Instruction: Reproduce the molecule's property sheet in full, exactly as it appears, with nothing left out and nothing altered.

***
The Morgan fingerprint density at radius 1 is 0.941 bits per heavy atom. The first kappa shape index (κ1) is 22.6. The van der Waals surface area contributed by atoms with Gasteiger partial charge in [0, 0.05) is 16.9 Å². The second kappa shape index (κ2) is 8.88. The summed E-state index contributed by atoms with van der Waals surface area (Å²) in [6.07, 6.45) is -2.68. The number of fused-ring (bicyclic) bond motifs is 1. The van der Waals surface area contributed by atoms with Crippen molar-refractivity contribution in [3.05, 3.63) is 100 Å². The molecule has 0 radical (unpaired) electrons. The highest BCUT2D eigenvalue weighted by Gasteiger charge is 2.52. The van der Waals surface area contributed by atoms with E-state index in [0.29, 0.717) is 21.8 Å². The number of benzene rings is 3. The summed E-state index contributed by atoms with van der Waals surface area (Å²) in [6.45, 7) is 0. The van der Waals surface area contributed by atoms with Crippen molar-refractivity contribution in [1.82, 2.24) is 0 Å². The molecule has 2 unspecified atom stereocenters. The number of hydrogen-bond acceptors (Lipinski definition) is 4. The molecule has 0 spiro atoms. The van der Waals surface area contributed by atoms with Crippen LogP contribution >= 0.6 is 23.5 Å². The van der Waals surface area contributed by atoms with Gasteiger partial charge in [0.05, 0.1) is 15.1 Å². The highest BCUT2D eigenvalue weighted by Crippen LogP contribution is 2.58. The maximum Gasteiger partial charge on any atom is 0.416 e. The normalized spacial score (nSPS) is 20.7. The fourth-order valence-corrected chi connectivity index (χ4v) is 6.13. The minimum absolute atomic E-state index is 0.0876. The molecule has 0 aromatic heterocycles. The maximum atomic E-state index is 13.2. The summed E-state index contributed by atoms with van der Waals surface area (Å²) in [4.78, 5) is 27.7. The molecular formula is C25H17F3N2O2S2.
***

The Morgan fingerprint density at radius 1 is 0.941 bits per heavy atom. The first kappa shape index (κ1) is 22.6. The van der Waals surface area contributed by atoms with Gasteiger partial charge in [0, 0.05) is 16.9 Å². The second kappa shape index (κ2) is 8.88. The summed E-state index contributed by atoms with van der Waals surface area (Å²) in [6.07, 6.45) is -2.68. The number of fused-ring (bicyclic) bond motifs is 1. The van der Waals surface area contributed by atoms with Crippen molar-refractivity contribution in [3.05, 3.63) is 100 Å². The molecule has 0 radical (unpaired) electrons. The highest BCUT2D eigenvalue weighted by Gasteiger charge is 2.52. The van der Waals surface area contributed by atoms with E-state index in [0.29, 0.717) is 21.8 Å². The number of benzene rings is 3. The summed E-state index contributed by atoms with van der Waals surface area (Å²) in [6.45, 7) is 0. The van der Waals surface area contributed by atoms with Crippen molar-refractivity contribution in [1.82, 2.24) is 0 Å². The molecule has 2 unspecified atom stereocenters. The number of hydrogen-bond acceptors (Lipinski definition) is 4. The molecule has 0 spiro atoms. The van der Waals surface area contributed by atoms with Crippen LogP contribution >= 0.6 is 23.5 Å². The van der Waals surface area contributed by atoms with Gasteiger partial charge in [0.05, 0.1) is 15.1 Å². The highest BCUT2D eigenvalue weighted by Crippen LogP contribution is 2.58. The maximum Gasteiger partial charge on any atom is 0.416 e. The normalized spacial score (nSPS) is 20.7. The fourth-order valence-corrected chi connectivity index (χ4v) is 6.13. The minimum absolute atomic E-state index is 0.0876. The molecule has 0 aromatic heterocycles. The maximum atomic E-state index is 13.2. The summed E-state index contributed by atoms with van der Waals surface area (Å²) in [4.78, 5) is 27.7. The molecular formula is C25H17F3N2O2S2.